Many of us are waiting for happiness. We fervently believe that, if we’re not happy now, we’ll be happy when our career finally takes off, when we have that baby, when we find Mr. Right, when we strike it rich. This widespread “myth of happiness” is harmful, because our overly high expectations can instigate a major crisis when we realize that achieving those dreams has not made us as intensely happy (or for as long) as we believed they would.
The holidays is such a time rife with Pollyannaish expectations. We look forward to them all year long, cutting out holiday recipes, writing to-do lists, researching gifts, and making travel plans. We anticipate the delight on our children’s faces when they open presents, the wonderment we feel during religious rituals, the excitement of a long-awaited vacation, and the joy of reuniting with old family members and friends.
Science shows, however, that high expectations are frequently both erroneous and toxic. Toxic because they may lead to letdown and even depression. Erroneous because we focus too much on the salient high points (e.g., the vacation, voyage, or feast) and too little on the quotidian chores, uplifts, and hassles that are what influence our happiness the most. Researchers have found that annoyances are worse than calamities and that daily delights impact our well-being more than major events.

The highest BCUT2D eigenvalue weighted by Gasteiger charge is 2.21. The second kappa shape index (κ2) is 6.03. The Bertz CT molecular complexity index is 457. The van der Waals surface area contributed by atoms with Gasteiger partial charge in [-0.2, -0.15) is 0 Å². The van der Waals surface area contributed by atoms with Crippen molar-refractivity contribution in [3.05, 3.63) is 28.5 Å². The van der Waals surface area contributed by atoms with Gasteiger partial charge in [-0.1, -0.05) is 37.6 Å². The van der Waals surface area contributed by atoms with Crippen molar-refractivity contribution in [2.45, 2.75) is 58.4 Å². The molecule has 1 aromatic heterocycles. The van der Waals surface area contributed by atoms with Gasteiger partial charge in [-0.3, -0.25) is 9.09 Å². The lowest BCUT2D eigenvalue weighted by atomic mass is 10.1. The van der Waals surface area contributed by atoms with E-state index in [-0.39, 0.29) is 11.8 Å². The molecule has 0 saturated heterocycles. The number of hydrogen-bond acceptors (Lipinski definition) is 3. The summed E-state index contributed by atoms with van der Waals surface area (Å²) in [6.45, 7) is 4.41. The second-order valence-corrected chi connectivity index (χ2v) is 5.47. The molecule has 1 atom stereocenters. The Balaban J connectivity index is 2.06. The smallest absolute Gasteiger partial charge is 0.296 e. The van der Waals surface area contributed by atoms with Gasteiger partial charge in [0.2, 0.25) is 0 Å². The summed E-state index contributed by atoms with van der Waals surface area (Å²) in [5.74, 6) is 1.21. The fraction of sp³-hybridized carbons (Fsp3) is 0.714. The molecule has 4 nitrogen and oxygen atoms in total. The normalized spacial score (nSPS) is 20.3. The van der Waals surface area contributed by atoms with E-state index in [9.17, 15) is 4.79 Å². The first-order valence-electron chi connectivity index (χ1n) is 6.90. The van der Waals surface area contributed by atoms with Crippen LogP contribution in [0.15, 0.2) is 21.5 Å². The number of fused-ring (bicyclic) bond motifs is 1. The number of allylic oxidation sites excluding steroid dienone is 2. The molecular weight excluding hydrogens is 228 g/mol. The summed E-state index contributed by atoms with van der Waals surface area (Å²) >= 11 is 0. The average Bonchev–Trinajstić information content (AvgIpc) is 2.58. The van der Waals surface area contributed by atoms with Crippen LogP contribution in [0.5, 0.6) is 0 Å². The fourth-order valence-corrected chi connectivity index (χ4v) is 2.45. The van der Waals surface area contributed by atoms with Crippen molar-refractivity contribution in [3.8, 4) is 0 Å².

Unfortunately, the holidays are replete with daily trials, strains, and aggravations. The cookies are burnt, the car won’t start, the luggage is lost, the alcoholic uncle ruins brunch once again, and the children are fighting. We conveniently forget our penchant to become overwrought during car trips or our tendency to revert to adolescent behavior when criticized by a parent or upstaged by a sibling. Accordingly, when our holiday fantasy is confronted by everyday reality, more often than not, it fails to live up. Why aren’t we happier during the holidays? Because, despite being annually challenged, our expectations for holiday joy remain over-optimistic and over-confident year after year.
A version of this post appeared in the New York Times online Opinion Pages, "Room for Debate."